Q&A: Capitol insider goes over the important work of the 2022 legislative session


Patrick Jones


Stephen Foxley is the director of public affairs and government relations at Regence BlueCross BlueShield of Utah. Before that, he worked as an associate at Foxley & Pignanelli. 

Foxley is speaking about this year’s legislative session at our upcoming 2022 Utah State of Reform Health Policy Conference on April 7th in Salt Lake City. 

In this Q&A, Foxley summarizes the key health policy work of the 2022 legislative session and highlights important budget items. 


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State of Reform: What do you think was the main theme of this short session? What were some of the prominent pieces of legislation that came out of this session in health policy?

Stephen Foxley: “I think it’s hard to not have the discussions start with COVID. Right at the beginning of the session, we were at the peak of the omicron surge. Now, we are in a much different place and have a really positive trajectory. I think a lot of lawmakers and the public felt like they were ready to turn the page on COVID. 

There were two main bills from a health policy and business perspective that we were watching closely. There was House Bill 60, which was the vaccine passport bill, as well as House Bill 63, which was about COVID-19 vaccine exemptions. The vaccine passport bill failed while HB 63 ended up passing.”

SOR: Can you tell me more about what HB 60 would have done if it passed?

SF: “‘The business community really took the lead around HB 60 and 63. HB 60 did two things. One, it made vaccination status on equal footing as the other protected classes within the state’s non-discrimination act, as it was originally drafted. It was a separate section of the code, but it mirrored the same language and then it also removed the ability for a business to require a vaccine as a condition of admission or service. 

Two, it would prohibit most businesses from being able to require a vaccine as a condition of work. It was amended several times and moved in a direction that was positive for business. But, it probably didn’t fully encompass the scope of businesses who would have a legitimate reason to be requesting a vaccine for their employees.”

SOR: Can you tell me about the pharmacy benefit manager (PBM) legislation surrounding 340B?

SF: “From the health insurance perspective, we saw a lot around prescription drug issues. For the 2022 session, I think the biggest subjects in that space were 340B issues, contract 340B pharmacies, and manufacturer coupons and how those are treated by health plans.

There were two bills by Senator Vickers: one was SB 139, prescription cost amendments, and then the other one was SB 236, pharmacy practice amendments. SB 139 was the main conversation around copay coupons. There is a national effort by drug manufacturers and patient advocacy groups to say that manufacturer coupons should be required to count towards a member’s deductible cost sharing and out-of-pocket max.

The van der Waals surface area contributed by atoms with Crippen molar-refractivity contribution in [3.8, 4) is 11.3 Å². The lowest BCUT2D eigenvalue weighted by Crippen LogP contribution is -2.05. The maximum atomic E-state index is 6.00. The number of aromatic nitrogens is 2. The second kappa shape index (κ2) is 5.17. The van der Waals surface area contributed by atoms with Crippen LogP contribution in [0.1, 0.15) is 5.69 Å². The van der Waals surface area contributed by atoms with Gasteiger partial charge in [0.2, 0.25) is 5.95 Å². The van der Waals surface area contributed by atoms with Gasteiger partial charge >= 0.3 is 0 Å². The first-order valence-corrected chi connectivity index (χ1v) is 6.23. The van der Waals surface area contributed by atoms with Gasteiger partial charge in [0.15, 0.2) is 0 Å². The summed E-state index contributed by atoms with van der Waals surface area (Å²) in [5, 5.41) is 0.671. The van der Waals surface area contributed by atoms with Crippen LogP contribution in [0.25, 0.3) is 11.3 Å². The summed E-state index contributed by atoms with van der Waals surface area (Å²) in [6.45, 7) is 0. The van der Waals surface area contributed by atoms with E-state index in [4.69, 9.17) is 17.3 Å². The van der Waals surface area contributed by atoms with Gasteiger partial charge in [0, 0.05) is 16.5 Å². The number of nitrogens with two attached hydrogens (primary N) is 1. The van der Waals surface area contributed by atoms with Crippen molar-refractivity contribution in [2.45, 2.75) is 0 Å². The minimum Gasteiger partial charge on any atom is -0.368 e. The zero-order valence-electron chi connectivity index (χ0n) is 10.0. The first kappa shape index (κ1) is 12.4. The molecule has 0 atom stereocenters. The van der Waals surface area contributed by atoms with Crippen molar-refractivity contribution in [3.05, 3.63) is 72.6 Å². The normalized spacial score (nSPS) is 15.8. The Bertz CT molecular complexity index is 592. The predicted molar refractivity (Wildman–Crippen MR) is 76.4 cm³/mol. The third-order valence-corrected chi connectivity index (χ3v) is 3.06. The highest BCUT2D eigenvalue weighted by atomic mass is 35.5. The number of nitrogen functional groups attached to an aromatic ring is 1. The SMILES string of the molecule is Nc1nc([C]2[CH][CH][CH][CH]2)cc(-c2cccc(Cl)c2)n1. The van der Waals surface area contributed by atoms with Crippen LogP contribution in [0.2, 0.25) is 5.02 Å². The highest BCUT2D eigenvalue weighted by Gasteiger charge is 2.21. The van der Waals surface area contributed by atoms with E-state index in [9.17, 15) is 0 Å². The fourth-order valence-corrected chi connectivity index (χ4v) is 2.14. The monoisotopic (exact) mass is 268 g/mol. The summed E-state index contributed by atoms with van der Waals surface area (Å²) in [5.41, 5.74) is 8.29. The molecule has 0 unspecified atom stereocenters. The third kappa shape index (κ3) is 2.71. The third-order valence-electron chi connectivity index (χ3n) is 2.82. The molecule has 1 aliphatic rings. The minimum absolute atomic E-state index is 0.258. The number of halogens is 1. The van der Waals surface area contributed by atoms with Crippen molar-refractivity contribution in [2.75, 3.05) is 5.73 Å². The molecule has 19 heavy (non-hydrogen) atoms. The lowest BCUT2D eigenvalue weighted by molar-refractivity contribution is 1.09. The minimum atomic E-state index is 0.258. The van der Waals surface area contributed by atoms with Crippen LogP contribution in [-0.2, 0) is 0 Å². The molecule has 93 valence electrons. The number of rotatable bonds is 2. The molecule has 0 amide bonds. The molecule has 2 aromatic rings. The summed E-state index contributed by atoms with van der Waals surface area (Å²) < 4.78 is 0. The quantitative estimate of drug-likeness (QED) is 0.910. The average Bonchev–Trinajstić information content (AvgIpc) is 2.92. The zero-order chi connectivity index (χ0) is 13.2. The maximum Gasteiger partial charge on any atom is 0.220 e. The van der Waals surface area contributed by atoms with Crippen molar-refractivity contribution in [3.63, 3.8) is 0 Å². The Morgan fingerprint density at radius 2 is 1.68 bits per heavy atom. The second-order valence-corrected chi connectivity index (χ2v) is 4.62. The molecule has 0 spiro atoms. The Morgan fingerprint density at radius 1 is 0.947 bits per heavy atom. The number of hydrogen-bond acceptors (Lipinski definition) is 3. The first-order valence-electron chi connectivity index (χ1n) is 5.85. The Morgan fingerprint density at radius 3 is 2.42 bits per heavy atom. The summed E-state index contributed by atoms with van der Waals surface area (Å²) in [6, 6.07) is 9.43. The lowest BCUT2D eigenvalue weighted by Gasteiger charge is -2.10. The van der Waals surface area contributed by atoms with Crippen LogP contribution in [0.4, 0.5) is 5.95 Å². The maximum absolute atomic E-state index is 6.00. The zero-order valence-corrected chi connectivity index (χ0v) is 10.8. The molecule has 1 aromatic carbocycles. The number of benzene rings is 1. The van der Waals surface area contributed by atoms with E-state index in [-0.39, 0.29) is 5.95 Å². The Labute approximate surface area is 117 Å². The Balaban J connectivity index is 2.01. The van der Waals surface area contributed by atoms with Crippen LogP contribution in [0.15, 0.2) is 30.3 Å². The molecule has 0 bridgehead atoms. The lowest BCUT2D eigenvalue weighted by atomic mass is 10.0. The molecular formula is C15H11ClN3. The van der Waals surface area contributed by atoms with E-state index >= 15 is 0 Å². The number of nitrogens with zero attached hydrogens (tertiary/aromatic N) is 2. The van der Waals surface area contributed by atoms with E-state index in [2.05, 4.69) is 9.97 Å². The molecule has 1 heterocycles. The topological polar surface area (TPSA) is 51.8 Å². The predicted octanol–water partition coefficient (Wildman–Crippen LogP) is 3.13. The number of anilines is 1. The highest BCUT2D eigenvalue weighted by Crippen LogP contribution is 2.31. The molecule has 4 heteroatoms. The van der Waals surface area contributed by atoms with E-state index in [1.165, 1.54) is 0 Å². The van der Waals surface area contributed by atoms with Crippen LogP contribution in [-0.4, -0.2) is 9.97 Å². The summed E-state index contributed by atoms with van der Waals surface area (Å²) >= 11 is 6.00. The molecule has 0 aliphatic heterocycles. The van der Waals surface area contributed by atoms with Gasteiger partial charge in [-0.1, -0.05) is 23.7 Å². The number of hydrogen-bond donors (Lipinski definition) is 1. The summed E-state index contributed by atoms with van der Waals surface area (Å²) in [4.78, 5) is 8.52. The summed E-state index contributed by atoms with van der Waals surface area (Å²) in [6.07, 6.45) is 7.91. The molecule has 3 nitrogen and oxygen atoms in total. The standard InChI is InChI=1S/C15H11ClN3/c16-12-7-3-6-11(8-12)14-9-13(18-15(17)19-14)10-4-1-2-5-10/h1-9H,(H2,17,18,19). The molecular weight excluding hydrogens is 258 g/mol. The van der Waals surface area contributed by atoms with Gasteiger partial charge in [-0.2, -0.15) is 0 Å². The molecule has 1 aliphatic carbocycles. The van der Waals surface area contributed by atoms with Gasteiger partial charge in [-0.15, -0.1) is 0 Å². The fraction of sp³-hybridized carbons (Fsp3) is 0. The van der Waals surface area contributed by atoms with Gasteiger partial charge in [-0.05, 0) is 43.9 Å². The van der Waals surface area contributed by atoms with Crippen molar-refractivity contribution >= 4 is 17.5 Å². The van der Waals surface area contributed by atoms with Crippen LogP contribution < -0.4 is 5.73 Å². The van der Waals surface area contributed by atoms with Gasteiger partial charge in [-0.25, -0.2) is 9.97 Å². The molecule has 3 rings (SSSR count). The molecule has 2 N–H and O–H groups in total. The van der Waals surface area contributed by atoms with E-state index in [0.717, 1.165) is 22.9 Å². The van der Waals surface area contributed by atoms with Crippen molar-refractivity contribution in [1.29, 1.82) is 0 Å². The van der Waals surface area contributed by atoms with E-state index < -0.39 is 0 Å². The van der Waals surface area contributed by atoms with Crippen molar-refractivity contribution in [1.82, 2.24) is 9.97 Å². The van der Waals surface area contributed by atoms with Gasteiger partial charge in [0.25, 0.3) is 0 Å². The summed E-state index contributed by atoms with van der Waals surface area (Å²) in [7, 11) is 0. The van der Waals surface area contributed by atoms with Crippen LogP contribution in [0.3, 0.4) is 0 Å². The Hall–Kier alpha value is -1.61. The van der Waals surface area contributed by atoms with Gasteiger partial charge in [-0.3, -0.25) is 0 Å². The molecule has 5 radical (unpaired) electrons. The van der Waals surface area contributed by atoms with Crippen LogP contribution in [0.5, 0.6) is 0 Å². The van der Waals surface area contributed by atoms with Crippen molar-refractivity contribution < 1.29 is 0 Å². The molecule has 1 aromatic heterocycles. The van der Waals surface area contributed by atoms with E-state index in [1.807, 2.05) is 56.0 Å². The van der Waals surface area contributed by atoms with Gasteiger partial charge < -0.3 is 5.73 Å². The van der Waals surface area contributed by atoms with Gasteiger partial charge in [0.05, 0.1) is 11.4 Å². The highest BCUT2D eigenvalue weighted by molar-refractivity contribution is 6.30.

A few years ago, the Trump administration gave explicit permission to health plans to say that those do not need to count towards deductibles out-of-pocket max. The reason they gave was that it steers people toward more expensive branded drugs, when there may be a therapeutic alternative that is preferred by a formulary or a generic. You can see where manufacturers would not like this and as well as patient advocacy groups. They are looking at this as increasing costs for people that have those disease conditions. 

The bill failed, but as a health plan, we agree that the drug pricing system is broken and doesn’t work very well for individuals. The question is, how do you solve a problem for people who have demonstrated financial and medical need to be on a drug in a way that doesn’t increase overall health care system costs? Those were the types of questions that we were asking and the types of solutions we were working towards.

We proposed a number of amendments and worked closely with Vickers, but ultimately, we wanted to make sure that if a manufacturer is giving a coupon, that that full coupon would be applied, that the value of that full coupon would be used. We wanted to make sure there was transparency about how those drugs were spent, and that there were exemptions when there are generics, therapeutic alternatives, or biosimilars.”

SOR: So what important items came out of the Social Services budget in this session and what are the next steps for the budget? 

SF: “The state continues to make really significant investments in expanding the safety net around behavioral health services and crisis services. Another focus on Medicaid is the expansion population. They were the first to have physical medicine and behavioral health integrated with the ACOs [Accountable Care Organizations]. There’s a workgroup that’s been established to see about further integration for the TAM [Total Addressable Market] population. 

Then you’ve obviously got the merger of the Department of Human Services and the Department of Health. The last thing would be the governor’s sustainable health collaborative, and could receive funding to the tune of something like $3 million to help get that established and running.”

SOR: What are the most important topics heading into the 2023 legislative session?

SF: “One, COVID will continue to be the wildcard around the state and hopefully we’re at the tail end of that. The things that we’re focused on are those issues that make health care affordable for individuals, families, and businesses. I think that the prescription drug pricing issue is the main conversation around that. I think what ultimately happens with the governor’s sustainable health care collaborative will be important.”

This interview was edited for clarity and length.